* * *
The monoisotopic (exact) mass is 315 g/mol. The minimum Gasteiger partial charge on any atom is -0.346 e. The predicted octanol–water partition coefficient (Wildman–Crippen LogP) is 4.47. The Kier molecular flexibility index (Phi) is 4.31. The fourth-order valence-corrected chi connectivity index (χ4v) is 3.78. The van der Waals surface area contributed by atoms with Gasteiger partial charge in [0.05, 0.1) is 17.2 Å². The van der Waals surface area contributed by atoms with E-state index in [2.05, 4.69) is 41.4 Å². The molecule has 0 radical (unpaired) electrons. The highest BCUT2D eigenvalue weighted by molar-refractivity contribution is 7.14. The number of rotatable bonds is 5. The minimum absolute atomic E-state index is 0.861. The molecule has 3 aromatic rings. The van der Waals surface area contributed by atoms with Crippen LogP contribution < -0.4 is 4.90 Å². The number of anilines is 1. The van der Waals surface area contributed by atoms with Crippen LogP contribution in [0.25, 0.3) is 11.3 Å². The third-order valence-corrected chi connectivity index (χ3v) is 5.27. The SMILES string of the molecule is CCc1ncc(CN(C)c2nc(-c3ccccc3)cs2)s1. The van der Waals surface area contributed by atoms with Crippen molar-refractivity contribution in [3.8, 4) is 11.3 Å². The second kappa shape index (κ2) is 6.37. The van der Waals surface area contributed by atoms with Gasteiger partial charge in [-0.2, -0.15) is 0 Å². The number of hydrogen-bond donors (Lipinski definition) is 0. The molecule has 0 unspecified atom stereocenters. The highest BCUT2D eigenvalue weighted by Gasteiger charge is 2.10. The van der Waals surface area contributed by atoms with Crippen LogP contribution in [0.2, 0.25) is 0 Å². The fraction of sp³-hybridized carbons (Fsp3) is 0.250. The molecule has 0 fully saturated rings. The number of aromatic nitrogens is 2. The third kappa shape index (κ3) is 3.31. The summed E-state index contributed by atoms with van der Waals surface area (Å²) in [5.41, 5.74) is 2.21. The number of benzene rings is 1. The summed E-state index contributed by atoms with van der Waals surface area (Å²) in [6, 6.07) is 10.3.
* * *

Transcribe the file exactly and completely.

The monoisotopic (exact) mass is 315 g/mol. The minimum Gasteiger partial charge on any atom is -0.346 e. The predicted octanol–water partition coefficient (Wildman–Crippen LogP) is 4.47. The Kier molecular flexibility index (Phi) is 4.31. The fourth-order valence-corrected chi connectivity index (χ4v) is 3.78. The van der Waals surface area contributed by atoms with Gasteiger partial charge in [0.05, 0.1) is 17.2 Å². The van der Waals surface area contributed by atoms with E-state index in [2.05, 4.69) is 41.4 Å². The molecule has 0 radical (unpaired) electrons. The highest BCUT2D eigenvalue weighted by molar-refractivity contribution is 7.14. The number of rotatable bonds is 5. The minimum absolute atomic E-state index is 0.861. The molecule has 3 aromatic rings. The van der Waals surface area contributed by atoms with Crippen LogP contribution < -0.4 is 4.90 Å². The number of anilines is 1. The van der Waals surface area contributed by atoms with Crippen LogP contribution in [0.25, 0.3) is 11.3 Å². The third-order valence-corrected chi connectivity index (χ3v) is 5.27. The SMILES string of the molecule is CCc1ncc(CN(C)c2nc(-c3ccccc3)cs2)s1. The van der Waals surface area contributed by atoms with Crippen molar-refractivity contribution in [3.8, 4) is 11.3 Å². The second kappa shape index (κ2) is 6.37. The van der Waals surface area contributed by atoms with Gasteiger partial charge in [-0.2, -0.15) is 0 Å². The number of hydrogen-bond donors (Lipinski definition) is 0. The molecule has 0 unspecified atom stereocenters. The highest BCUT2D eigenvalue weighted by Gasteiger charge is 2.10. The van der Waals surface area contributed by atoms with Crippen LogP contribution in [0.2, 0.25) is 0 Å². The fraction of sp³-hybridized carbons (Fsp3) is 0.250. The molecule has 0 fully saturated rings. The number of aromatic nitrogens is 2. The third kappa shape index (κ3) is 3.31. The summed E-state index contributed by atoms with van der Waals surface area (Å²) in [5.41, 5.74) is 2.21. The number of benzene rings is 1. The summed E-state index contributed by atoms with van der Waals surface area (Å²) in [6, 6.07) is 10.3.